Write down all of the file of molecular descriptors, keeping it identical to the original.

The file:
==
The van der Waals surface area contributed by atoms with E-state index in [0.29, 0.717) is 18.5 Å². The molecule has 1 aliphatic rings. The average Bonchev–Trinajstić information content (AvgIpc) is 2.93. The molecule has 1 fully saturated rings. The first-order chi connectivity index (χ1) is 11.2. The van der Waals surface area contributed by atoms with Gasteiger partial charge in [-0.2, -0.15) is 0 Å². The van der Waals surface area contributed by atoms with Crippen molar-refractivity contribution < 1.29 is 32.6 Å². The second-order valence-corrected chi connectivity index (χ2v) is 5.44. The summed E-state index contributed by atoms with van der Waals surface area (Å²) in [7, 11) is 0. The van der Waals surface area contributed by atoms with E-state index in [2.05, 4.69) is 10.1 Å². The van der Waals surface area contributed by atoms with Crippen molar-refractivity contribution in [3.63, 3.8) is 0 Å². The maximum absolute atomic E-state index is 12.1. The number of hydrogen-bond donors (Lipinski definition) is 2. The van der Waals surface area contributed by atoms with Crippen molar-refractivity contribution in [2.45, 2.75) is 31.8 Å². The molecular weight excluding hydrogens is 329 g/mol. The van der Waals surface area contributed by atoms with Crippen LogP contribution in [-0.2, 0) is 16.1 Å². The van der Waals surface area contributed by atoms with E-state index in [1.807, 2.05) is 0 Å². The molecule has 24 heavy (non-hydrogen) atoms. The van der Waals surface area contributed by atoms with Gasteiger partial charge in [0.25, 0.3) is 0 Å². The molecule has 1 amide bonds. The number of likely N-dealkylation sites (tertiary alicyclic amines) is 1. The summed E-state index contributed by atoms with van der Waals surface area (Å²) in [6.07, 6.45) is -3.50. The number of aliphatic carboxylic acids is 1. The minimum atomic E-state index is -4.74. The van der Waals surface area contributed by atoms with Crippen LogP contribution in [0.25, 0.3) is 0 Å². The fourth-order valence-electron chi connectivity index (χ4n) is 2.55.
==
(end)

The van der Waals surface area contributed by atoms with E-state index in [0.29, 0.717) is 18.5 Å². The molecule has 1 aliphatic rings. The average Bonchev–Trinajstić information content (AvgIpc) is 2.93. The molecule has 1 fully saturated rings. The first-order chi connectivity index (χ1) is 11.2. The van der Waals surface area contributed by atoms with Gasteiger partial charge in [-0.2, -0.15) is 0 Å². The van der Waals surface area contributed by atoms with Crippen molar-refractivity contribution < 1.29 is 32.6 Å². The second-order valence-corrected chi connectivity index (χ2v) is 5.44. The summed E-state index contributed by atoms with van der Waals surface area (Å²) in [7, 11) is 0. The van der Waals surface area contributed by atoms with E-state index in [2.05, 4.69) is 10.1 Å². The van der Waals surface area contributed by atoms with Crippen molar-refractivity contribution in [3.63, 3.8) is 0 Å². The maximum absolute atomic E-state index is 12.1. The number of hydrogen-bond donors (Lipinski definition) is 2. The van der Waals surface area contributed by atoms with Crippen molar-refractivity contribution in [2.45, 2.75) is 31.8 Å². The molecular weight excluding hydrogens is 329 g/mol. The van der Waals surface area contributed by atoms with Crippen LogP contribution in [-0.2, 0) is 16.1 Å². The van der Waals surface area contributed by atoms with E-state index in [1.807, 2.05) is 0 Å². The molecule has 24 heavy (non-hydrogen) atoms. The van der Waals surface area contributed by atoms with Gasteiger partial charge in [0.25, 0.3) is 0 Å². The molecule has 1 amide bonds. The number of likely N-dealkylation sites (tertiary alicyclic amines) is 1. The summed E-state index contributed by atoms with van der Waals surface area (Å²) in [6.07, 6.45) is -3.50. The number of aliphatic carboxylic acids is 1. The minimum atomic E-state index is -4.74. The van der Waals surface area contributed by atoms with Crippen LogP contribution in [0.25, 0.3) is 0 Å². The fourth-order valence-electron chi connectivity index (χ4n) is 2.55.